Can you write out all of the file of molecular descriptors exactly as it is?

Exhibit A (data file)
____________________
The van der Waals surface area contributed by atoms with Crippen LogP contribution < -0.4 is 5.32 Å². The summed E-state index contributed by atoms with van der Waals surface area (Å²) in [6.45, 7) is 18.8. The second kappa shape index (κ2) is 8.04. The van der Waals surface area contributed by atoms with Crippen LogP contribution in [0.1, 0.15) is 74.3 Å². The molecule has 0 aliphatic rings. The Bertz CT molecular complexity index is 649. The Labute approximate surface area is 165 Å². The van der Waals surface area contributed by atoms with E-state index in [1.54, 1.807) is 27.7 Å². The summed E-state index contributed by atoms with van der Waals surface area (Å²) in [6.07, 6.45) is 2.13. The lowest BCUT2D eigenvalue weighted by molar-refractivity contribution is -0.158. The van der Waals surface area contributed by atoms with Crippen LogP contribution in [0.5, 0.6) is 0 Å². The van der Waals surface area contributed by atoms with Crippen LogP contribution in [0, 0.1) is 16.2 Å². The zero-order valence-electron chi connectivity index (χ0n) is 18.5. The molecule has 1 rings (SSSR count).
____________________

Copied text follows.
The van der Waals surface area contributed by atoms with Crippen LogP contribution < -0.4 is 5.32 Å². The summed E-state index contributed by atoms with van der Waals surface area (Å²) in [6.45, 7) is 18.8. The second kappa shape index (κ2) is 8.04. The van der Waals surface area contributed by atoms with Crippen LogP contribution in [0.1, 0.15) is 74.3 Å². The molecule has 0 aliphatic rings. The Bertz CT molecular complexity index is 649. The Labute approximate surface area is 165 Å². The van der Waals surface area contributed by atoms with E-state index in [1.54, 1.807) is 27.7 Å². The summed E-state index contributed by atoms with van der Waals surface area (Å²) in [6.07, 6.45) is 2.13. The lowest BCUT2D eigenvalue weighted by molar-refractivity contribution is -0.158. The van der Waals surface area contributed by atoms with Crippen LogP contribution in [0.5, 0.6) is 0 Å². The van der Waals surface area contributed by atoms with Crippen LogP contribution in [0, 0.1) is 16.2 Å². The zero-order valence-electron chi connectivity index (χ0n) is 18.5. The molecule has 1 rings (SSSR count).